Healthy Goodbyes

Written by Maryann Wiggs

December 14, 2020

Trauma-informed Teaching

Teaching Children How to Say Goodbye

Creating healthy goodbyes is an important learning opportunity throughout the school year. Whether it is separating from our classmates at the end of a school year, a best friend moving away, or a death in the family, every human being will experience grief and loss multiple times. Throughout our lives, we all have to say goodbye to what “was.” 

When it comes to saying goodbye, there are ways that are healthy and ways that are not.  The one “must” with a healthy goodbye is that we actually allow ourselves to grieve. When we rush the process, grief will express itself in unpredictable and unpleasant ways: anger, irritability, denial, depression, and harmful coping strategies. Though grief and loss can be messy, students experiencing the Empowering Minds curriculum have learned a number of techniques that can be used together to create healthy goodbyes.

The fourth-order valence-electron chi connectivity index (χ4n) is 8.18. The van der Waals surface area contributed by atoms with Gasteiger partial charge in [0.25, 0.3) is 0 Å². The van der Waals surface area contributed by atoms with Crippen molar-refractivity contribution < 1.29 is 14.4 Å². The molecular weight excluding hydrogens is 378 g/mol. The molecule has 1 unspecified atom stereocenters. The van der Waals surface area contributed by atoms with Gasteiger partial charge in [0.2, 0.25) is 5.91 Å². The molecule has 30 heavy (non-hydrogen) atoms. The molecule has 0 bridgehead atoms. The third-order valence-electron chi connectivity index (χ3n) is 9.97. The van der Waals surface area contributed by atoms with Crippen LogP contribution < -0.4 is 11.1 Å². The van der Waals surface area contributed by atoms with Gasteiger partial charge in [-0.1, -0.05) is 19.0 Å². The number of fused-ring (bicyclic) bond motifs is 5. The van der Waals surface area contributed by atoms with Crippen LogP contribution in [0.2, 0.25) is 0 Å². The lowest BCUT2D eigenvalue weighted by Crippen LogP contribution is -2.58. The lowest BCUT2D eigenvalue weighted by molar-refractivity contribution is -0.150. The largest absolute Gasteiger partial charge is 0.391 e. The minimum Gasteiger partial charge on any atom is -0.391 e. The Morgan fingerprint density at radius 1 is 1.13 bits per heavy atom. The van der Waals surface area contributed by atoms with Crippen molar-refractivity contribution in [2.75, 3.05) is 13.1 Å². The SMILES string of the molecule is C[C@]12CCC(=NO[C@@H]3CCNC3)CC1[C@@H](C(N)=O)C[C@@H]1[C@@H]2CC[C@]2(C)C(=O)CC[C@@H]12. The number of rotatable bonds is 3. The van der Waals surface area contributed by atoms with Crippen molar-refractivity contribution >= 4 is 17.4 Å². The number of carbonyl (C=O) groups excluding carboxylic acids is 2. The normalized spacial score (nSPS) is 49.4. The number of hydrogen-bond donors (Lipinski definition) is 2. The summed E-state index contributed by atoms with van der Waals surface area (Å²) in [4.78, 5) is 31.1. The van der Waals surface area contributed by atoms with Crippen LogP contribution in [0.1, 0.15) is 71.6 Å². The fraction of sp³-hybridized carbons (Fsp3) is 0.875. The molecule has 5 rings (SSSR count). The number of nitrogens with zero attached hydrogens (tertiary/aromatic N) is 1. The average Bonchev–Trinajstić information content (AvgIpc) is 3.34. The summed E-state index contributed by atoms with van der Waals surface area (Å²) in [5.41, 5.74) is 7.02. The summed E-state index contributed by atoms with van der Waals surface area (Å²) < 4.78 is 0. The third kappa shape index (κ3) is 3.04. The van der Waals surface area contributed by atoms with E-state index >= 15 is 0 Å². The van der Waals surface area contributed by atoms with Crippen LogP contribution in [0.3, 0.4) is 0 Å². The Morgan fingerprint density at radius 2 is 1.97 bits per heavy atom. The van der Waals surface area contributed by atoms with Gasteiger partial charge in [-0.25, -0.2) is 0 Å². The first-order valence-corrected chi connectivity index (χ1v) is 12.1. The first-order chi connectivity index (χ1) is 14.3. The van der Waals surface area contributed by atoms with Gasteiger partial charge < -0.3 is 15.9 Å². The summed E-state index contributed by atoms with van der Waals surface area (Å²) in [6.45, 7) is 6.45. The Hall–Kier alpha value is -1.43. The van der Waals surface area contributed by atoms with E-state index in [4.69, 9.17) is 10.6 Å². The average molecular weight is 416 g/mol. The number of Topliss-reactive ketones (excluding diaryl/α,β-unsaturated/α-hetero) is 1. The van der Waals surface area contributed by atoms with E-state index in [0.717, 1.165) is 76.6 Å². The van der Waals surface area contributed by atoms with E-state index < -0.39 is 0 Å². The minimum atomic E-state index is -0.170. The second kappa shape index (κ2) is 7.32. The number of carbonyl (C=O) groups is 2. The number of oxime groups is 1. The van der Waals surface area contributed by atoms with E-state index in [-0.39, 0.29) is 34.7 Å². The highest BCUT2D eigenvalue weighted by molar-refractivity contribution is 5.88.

Whether it is separating from our classmates at the end of a school year, a best friend moving away, or a death in the family, every human being will experience grief and loss multiple times. Throughout our lives, we all have to say goodbye to what “was.” 

When it comes to saying goodbye, there are ways that are healthy and ways that are not.  The one “must” with a healthy goodbye is that we actually allow ourselves to grieve. When we rush the process, grief will express itself in unpredictable and unpleasant ways: anger, irritability, denial, depression, and harmful coping strategies. Though grief and loss can be messy, students experiencing the Empowering Minds curriculum have learned a number of techniques that can be used together to create healthy goodbyes.

1. Taking Space

Every lesson in the Empowering Minds curriculum begins with making space through the practice of ‘Taking a Mindful Moment.’ Why?  To ‘take space’ as we enter into one of life’s many new lessons or experiences means that we are preparing ourselves to fully be present for the mind-body change or transition that is taking place.  

Taking a Mindful Moment by sitting in silence or by walking in the fresh air outdoors. Mindfulness allows us to calm our central nervous system as we slowly breathe in and out. This calmness provides a pathway to communicate openly with our heart and helps us to better focus our attention on the present moment. Do you have a preferred mindfulness practice?